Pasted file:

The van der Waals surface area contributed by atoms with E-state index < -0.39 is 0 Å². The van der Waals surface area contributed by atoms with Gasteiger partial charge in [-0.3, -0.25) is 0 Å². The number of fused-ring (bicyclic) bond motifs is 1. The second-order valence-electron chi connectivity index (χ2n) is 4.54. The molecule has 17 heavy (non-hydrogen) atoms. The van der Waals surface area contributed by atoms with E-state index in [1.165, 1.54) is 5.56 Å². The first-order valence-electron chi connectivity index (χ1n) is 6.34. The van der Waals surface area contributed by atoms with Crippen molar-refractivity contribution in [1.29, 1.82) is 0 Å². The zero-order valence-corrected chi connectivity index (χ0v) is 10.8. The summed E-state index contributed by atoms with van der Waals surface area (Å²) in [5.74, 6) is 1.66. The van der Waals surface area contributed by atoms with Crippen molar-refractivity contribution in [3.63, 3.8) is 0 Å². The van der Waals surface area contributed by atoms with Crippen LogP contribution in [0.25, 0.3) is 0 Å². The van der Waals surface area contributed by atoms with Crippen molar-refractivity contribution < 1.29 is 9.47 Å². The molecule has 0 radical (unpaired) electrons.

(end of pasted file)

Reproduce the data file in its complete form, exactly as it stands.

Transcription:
The van der Waals surface area contributed by atoms with E-state index < -0.39 is 0 Å². The van der Waals surface area contributed by atoms with Gasteiger partial charge in [-0.3, -0.25) is 0 Å². The number of fused-ring (bicyclic) bond motifs is 1. The second-order valence-electron chi connectivity index (χ2n) is 4.54. The molecule has 17 heavy (non-hydrogen) atoms. The van der Waals surface area contributed by atoms with E-state index in [1.165, 1.54) is 5.56 Å². The first-order valence-electron chi connectivity index (χ1n) is 6.34. The van der Waals surface area contributed by atoms with Crippen molar-refractivity contribution in [1.29, 1.82) is 0 Å². The zero-order valence-corrected chi connectivity index (χ0v) is 10.8. The summed E-state index contributed by atoms with van der Waals surface area (Å²) in [5.74, 6) is 1.66. The van der Waals surface area contributed by atoms with Crippen molar-refractivity contribution in [3.63, 3.8) is 0 Å². The van der Waals surface area contributed by atoms with Crippen LogP contribution in [0.25, 0.3) is 0 Å². The van der Waals surface area contributed by atoms with Crippen molar-refractivity contribution < 1.29 is 9.47 Å². The molecule has 0 radical (unpaired) electrons.